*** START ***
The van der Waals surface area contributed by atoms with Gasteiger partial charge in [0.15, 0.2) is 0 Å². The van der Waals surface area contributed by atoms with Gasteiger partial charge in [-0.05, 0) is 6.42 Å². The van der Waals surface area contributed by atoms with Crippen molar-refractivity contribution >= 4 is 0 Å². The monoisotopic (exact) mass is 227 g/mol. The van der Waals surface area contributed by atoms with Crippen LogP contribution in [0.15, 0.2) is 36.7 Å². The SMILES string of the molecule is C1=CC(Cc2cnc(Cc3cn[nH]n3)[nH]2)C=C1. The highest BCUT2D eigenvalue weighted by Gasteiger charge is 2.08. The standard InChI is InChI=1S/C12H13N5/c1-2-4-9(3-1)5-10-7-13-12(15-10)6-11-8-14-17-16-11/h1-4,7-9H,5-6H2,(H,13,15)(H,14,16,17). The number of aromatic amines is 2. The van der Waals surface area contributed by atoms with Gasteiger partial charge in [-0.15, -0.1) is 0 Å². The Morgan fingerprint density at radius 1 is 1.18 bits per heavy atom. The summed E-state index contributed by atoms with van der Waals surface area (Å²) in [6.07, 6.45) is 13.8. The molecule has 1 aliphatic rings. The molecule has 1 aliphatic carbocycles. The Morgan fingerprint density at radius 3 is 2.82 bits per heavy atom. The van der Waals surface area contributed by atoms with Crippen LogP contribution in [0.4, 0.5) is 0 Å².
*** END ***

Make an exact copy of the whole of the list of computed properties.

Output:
The van der Waals surface area contributed by atoms with Gasteiger partial charge in [0.15, 0.2) is 0 Å². The van der Waals surface area contributed by atoms with Gasteiger partial charge in [-0.05, 0) is 6.42 Å². The van der Waals surface area contributed by atoms with Crippen molar-refractivity contribution >= 4 is 0 Å². The monoisotopic (exact) mass is 227 g/mol. The van der Waals surface area contributed by atoms with Crippen LogP contribution in [0.15, 0.2) is 36.7 Å². The SMILES string of the molecule is C1=CC(Cc2cnc(Cc3cn[nH]n3)[nH]2)C=C1. The highest BCUT2D eigenvalue weighted by Gasteiger charge is 2.08. The standard InChI is InChI=1S/C12H13N5/c1-2-4-9(3-1)5-10-7-13-12(15-10)6-11-8-14-17-16-11/h1-4,7-9H,5-6H2,(H,13,15)(H,14,16,17). The number of aromatic amines is 2. The van der Waals surface area contributed by atoms with Gasteiger partial charge in [-0.15, -0.1) is 0 Å². The Morgan fingerprint density at radius 1 is 1.18 bits per heavy atom. The summed E-state index contributed by atoms with van der Waals surface area (Å²) in [6.07, 6.45) is 13.8. The molecule has 1 aliphatic rings. The molecule has 1 aliphatic carbocycles. The Morgan fingerprint density at radius 3 is 2.82 bits per heavy atom. The van der Waals surface area contributed by atoms with Crippen LogP contribution in [0.4, 0.5) is 0 Å².